There is a limit to the detail that you can capture in the scene. There are only black and white squares. Since the two megapixel Kodak captures all of the detail in the black and white squares, then its image will be just as good as the image from the far more expensive and capable Nikon. The images from both cameras will print equally well, at any size.
Yes, that is an artificial example, but there is a limit to detail in real life too.
If you are taking a picture of a model, then a single hair in an eyelash might be the smallest detail that you can reasonably hope (or want) to capture. Once you have a camera that is good enough to do that, and today's 12 megapixel cameras are good enough, there isn't much more detail that you can hope to get out of the scene that will be worth viewing in a print.
Sure, you can buy a 36 megapixel camera and then maybe, with a magnifying loupe, you can tell in a print if the end of the eyelash hair was split or not. But nobody looks at prints like that, and you are fooling yourself if you think they do.
In a picture of a model, viewers are looking at the model's face. In a picture of a bear in the woods, viewers are looking at the bear. Viewers are not focused in on the model's eyelash hairs, or twigs on the branches in the background behind the bear. That's why pictures often look better with the blurred backgrounds. Nobody cares about details that don't have to do with the subject of the picture.
There is a limit to the detail that you can capture (or should even want to capture) and display in a print.
Don't lose megapixels to poor framing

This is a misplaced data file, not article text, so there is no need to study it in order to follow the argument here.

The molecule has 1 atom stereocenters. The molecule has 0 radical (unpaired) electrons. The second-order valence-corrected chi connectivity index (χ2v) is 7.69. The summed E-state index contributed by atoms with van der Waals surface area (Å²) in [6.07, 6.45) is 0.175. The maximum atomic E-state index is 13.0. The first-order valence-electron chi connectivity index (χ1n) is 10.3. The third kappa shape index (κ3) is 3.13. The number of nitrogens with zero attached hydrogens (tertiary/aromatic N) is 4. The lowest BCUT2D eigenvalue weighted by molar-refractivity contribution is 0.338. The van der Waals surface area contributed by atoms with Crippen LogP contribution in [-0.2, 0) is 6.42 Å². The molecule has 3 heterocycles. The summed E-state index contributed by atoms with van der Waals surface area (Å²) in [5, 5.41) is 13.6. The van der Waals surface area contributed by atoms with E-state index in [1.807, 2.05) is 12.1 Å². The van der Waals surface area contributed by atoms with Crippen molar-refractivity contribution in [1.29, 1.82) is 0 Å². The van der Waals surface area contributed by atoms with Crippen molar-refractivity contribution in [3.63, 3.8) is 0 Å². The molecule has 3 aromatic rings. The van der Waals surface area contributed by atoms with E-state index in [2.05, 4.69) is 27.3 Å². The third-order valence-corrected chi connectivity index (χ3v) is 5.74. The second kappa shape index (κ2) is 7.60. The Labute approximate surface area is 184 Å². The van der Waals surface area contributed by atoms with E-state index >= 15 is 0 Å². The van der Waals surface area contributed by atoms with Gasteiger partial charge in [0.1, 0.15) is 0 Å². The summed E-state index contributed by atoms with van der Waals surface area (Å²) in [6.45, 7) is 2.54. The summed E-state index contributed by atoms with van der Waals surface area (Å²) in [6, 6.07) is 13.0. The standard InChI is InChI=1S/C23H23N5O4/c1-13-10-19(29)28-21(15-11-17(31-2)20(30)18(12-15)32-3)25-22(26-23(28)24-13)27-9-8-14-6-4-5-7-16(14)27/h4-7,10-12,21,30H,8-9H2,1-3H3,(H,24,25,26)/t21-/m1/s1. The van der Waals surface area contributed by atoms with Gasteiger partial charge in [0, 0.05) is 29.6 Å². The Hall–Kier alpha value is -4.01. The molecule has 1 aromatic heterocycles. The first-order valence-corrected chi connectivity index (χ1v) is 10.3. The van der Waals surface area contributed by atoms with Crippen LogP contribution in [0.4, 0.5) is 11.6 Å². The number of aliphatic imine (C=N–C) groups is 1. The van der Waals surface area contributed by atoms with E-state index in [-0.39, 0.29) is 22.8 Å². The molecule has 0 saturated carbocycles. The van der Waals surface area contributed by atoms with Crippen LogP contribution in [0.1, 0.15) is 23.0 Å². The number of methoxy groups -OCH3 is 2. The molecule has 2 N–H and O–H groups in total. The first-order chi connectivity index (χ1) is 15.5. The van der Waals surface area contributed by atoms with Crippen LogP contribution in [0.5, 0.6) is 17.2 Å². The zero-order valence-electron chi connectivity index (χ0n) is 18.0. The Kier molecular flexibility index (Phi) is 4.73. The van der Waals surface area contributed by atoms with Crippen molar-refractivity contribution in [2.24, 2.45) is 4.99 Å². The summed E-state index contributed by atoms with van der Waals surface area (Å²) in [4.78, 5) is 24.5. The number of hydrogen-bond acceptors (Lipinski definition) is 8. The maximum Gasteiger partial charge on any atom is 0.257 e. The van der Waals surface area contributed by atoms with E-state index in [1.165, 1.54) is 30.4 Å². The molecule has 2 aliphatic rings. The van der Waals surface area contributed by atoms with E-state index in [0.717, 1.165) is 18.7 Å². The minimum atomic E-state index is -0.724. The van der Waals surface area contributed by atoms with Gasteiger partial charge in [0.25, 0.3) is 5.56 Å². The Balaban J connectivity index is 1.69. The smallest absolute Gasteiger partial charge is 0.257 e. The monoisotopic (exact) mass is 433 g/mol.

I'm a former math teacher.
I know better than anybody that you don't want to talk about math.
But we have to talk a little bit about length and area if we are to understand the difference between cameras with different megapixel ratings.
A typical 12 megapixel camera captures images that are 4,000 x 3,000 pixels. (Panasonic G2)
A typical 16 megapixel camera captures images that are 4,592 x 3,448 pixels. (Panasonic G3)
Not much of a difference, is there? With the 16 megapixel camera you get 592 extra pixels in one dimension, and 448 pixels in the other. Big whoop.
The reason that the increase in pixels along each dimension is so small is that megapixels increase with the square of any change in length, because megapixels are area.
Think about our 4 pixel image. It was 2 x 2 pixels. If we make a 3 x 3 pixel image, it has 9 pixels, more than twice as many as the 2 x 2 pixel image! How did that happen? A 3 x 3 pixel image doesn't seem more than twice as big as a 2 x 2 pixel image. But we increased the length of each dimension by a factor of 1.5, from 2 to 3. If we square this increase, 1.5 x 1.5, we get 2.25. So there are 2.25 times as many pixels in the bigger image as in the smaller image. Finally 2.25 x 4 = 9.